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The Good, The Bad, The Ugly - Book Reviews, That Is
Once you are lucky enough to have something published, sooner or later, you will get reviewed. There are two kinds of reviews: Professional reviews and reader reviews.
Professional reviews come from people who make either a career or a serious hobby out of reviewing books. In today's world, there are a lot of individuals writing review blogs as a hobby or a sideline, but they often fall into the category of professional reviewers. It's normal for publishers to send ARCs (Advance Review Copies) to professional and serious hobby reviewers. Reviewers, however, are legally obligated to declare that they received an ARC (as of early 2011).
Reader reviews are generally found on bookseller sites, such as Amazon, and are simply notes from people who have read and enjoyed (or not) your book.
Aside from this, though, reviews fall into four different categories: Good, Bad, Mixed and 'Ugly'. (If you haven't heard that term before, don't be surprised, it's one I made up and I'll explain it a little later.
Ah yes, the kind of review everyone wants. The reviewer loved your book. Or they call your story in an anthology a 'stand out'. They have nothing bad to say. Of course, some good reviews come from your friends. Some friends can be trusted to be honest, but some can't. In fact, Amazon has been cracking down lately on 'fake reviews' and have even threatened to remove self-published titles because of too many reviews from 'friends and family'. (Never let your mother review your work). Never review the work of anyone who lives with you or vice versa - reviews from the same internet connection will get you into trouble. Review exchanges with other authors are iffy too...most people find it hard to resist the temptation to give each other five star reviews that may not be deserved.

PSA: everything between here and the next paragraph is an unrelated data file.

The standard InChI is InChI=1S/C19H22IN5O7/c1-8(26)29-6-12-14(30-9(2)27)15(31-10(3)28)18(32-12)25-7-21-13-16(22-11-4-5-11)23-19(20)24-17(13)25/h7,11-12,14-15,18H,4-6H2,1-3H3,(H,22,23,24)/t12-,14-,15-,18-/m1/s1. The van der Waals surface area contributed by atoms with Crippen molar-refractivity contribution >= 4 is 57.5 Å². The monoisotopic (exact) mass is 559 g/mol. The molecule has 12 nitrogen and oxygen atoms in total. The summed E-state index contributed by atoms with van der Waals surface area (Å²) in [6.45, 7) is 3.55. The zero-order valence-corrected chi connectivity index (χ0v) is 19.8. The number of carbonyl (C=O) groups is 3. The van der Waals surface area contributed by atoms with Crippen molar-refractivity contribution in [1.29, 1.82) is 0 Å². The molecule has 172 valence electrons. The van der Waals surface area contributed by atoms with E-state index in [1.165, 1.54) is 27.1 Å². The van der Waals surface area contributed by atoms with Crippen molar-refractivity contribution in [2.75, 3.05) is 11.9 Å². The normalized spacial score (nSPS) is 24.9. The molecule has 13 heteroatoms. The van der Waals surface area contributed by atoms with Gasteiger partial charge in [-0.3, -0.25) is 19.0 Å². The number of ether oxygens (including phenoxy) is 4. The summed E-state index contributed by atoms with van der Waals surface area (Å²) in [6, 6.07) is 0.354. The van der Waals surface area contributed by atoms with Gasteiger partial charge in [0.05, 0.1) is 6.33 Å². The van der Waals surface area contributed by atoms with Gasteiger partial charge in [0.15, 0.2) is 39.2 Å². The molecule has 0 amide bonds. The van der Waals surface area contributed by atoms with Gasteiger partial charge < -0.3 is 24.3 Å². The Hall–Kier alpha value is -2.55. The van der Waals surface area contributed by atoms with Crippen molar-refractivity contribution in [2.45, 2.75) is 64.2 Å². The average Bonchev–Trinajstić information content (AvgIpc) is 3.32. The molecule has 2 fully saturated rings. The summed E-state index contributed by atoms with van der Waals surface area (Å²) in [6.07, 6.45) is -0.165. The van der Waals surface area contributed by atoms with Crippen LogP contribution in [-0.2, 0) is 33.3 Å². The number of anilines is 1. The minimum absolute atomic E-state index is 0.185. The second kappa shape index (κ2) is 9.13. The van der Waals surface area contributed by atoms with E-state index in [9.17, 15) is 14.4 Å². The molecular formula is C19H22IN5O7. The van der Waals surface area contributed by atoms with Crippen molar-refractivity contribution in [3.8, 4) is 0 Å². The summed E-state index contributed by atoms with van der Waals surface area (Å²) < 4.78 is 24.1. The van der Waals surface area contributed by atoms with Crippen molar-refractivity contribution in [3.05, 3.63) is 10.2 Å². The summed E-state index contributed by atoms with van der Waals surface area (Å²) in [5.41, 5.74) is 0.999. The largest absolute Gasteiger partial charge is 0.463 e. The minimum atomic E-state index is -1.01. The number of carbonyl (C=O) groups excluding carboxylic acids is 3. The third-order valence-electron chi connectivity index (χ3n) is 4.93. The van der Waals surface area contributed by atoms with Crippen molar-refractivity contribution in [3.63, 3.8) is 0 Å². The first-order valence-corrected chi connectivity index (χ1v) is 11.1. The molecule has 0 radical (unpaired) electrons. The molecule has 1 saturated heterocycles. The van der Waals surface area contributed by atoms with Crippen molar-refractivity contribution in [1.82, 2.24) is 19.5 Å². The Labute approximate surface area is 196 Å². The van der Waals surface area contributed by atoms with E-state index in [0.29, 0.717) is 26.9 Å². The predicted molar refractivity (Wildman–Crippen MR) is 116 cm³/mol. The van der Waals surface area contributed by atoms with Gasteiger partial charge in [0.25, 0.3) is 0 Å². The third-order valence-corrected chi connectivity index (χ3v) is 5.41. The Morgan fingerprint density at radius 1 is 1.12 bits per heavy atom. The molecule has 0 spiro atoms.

A good review is relatively rare, especially from professional reviewers, who often seem to feel obliged to find something bad to say about a book, even if they have to look hard for it.
Oh dear. The reviewer hated your book. They could not find a single good thing to say about it...and sometimes it seems as if they looked hard. They thought your writing was drivel, or spend the entire review nit picking some aspect of research.
Resist the temptation to respond to a bad review. It can be very strong, especially if it seems as if the reviewer read a totally different story. Writers who respond to bad reviews look bad and unprofessional.
Besides, when you get a bad review, just consider the fact that there might well be people out there who read that reviewer and then go and do the exact opposite to what they suggest. Sometimes, a reviewer who always hates what you like can be a very useful person to know. (In fact, some writers have discovered bad reviews trigger as many sales as good ones, if not more).
The vast majority of reviews are mixed. The reviewer loved some things, hated others, was meh about yet more.